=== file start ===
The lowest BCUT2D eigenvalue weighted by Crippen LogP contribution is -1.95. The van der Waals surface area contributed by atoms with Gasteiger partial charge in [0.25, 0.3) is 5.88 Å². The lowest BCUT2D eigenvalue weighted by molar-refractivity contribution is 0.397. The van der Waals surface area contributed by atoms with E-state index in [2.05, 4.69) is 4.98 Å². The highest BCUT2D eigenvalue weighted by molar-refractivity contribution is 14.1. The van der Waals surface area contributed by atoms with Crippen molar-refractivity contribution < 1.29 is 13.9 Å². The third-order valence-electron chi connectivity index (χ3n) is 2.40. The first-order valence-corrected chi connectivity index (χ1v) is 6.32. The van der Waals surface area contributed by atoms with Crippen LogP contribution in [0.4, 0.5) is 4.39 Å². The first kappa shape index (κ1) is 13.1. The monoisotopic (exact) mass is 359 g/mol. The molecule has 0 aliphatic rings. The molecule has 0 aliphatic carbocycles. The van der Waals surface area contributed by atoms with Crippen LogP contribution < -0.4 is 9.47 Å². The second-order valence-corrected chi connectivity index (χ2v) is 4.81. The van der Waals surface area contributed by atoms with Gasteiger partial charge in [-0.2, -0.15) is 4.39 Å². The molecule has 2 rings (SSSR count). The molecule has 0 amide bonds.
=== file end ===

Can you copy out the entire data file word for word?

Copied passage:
The lowest BCUT2D eigenvalue weighted by Crippen LogP contribution is -1.95. The van der Waals surface area contributed by atoms with Gasteiger partial charge in [0.25, 0.3) is 5.88 Å². The lowest BCUT2D eigenvalue weighted by molar-refractivity contribution is 0.397. The van der Waals surface area contributed by atoms with E-state index in [2.05, 4.69) is 4.98 Å². The highest BCUT2D eigenvalue weighted by molar-refractivity contribution is 14.1. The van der Waals surface area contributed by atoms with Crippen molar-refractivity contribution < 1.29 is 13.9 Å². The third-order valence-electron chi connectivity index (χ3n) is 2.40. The first-order valence-corrected chi connectivity index (χ1v) is 6.32. The van der Waals surface area contributed by atoms with Crippen LogP contribution in [0.4, 0.5) is 4.39 Å². The first kappa shape index (κ1) is 13.1. The monoisotopic (exact) mass is 359 g/mol. The molecule has 0 aliphatic rings. The molecule has 0 aliphatic carbocycles. The van der Waals surface area contributed by atoms with Crippen LogP contribution < -0.4 is 9.47 Å². The second-order valence-corrected chi connectivity index (χ2v) is 4.81. The van der Waals surface area contributed by atoms with Gasteiger partial charge in [-0.2, -0.15) is 4.39 Å². The molecule has 2 rings (SSSR count). The molecule has 0 amide bonds.